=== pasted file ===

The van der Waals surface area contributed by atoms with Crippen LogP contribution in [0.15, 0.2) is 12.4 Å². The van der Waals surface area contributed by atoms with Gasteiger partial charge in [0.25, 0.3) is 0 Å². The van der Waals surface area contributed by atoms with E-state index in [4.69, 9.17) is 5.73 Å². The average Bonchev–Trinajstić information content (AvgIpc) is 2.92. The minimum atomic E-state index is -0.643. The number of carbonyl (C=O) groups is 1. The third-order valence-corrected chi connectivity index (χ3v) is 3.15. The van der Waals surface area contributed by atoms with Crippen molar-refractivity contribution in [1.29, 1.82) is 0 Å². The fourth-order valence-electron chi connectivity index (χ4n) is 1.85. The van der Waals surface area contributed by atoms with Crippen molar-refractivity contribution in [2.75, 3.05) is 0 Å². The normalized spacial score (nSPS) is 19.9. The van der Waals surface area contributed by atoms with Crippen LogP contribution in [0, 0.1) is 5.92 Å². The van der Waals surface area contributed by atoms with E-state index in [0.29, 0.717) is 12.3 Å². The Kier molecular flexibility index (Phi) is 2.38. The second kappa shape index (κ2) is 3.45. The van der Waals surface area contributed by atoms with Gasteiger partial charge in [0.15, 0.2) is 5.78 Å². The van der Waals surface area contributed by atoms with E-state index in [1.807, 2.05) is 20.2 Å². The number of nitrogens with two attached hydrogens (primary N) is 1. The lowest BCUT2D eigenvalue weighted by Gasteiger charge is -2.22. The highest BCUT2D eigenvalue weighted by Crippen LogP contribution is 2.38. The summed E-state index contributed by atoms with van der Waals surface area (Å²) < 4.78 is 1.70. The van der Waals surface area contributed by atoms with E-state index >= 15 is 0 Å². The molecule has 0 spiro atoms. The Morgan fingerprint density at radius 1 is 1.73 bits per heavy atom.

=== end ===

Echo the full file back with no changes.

The van der Waals surface area contributed by atoms with Crippen LogP contribution in [0.15, 0.2) is 12.4 Å². The van der Waals surface area contributed by atoms with Gasteiger partial charge in [0.25, 0.3) is 0 Å². The van der Waals surface area contributed by atoms with E-state index in [4.69, 9.17) is 5.73 Å². The average Bonchev–Trinajstić information content (AvgIpc) is 2.92. The minimum atomic E-state index is -0.643. The number of carbonyl (C=O) groups is 1. The third-order valence-corrected chi connectivity index (χ3v) is 3.15. The van der Waals surface area contributed by atoms with Crippen molar-refractivity contribution in [1.29, 1.82) is 0 Å². The fourth-order valence-electron chi connectivity index (χ4n) is 1.85. The van der Waals surface area contributed by atoms with Crippen molar-refractivity contribution in [2.75, 3.05) is 0 Å². The normalized spacial score (nSPS) is 19.9. The van der Waals surface area contributed by atoms with Crippen LogP contribution in [0, 0.1) is 5.92 Å². The van der Waals surface area contributed by atoms with E-state index in [0.29, 0.717) is 12.3 Å². The Kier molecular flexibility index (Phi) is 2.38. The second kappa shape index (κ2) is 3.45. The van der Waals surface area contributed by atoms with Gasteiger partial charge in [0.15, 0.2) is 5.78 Å². The van der Waals surface area contributed by atoms with E-state index in [1.807, 2.05) is 20.2 Å². The number of nitrogens with two attached hydrogens (primary N) is 1. The lowest BCUT2D eigenvalue weighted by Gasteiger charge is -2.22. The highest BCUT2D eigenvalue weighted by Crippen LogP contribution is 2.38. The summed E-state index contributed by atoms with van der Waals surface area (Å²) < 4.78 is 1.70. The van der Waals surface area contributed by atoms with E-state index >= 15 is 0 Å². The molecule has 0 spiro atoms. The Morgan fingerprint density at radius 1 is 1.73 bits per heavy atom.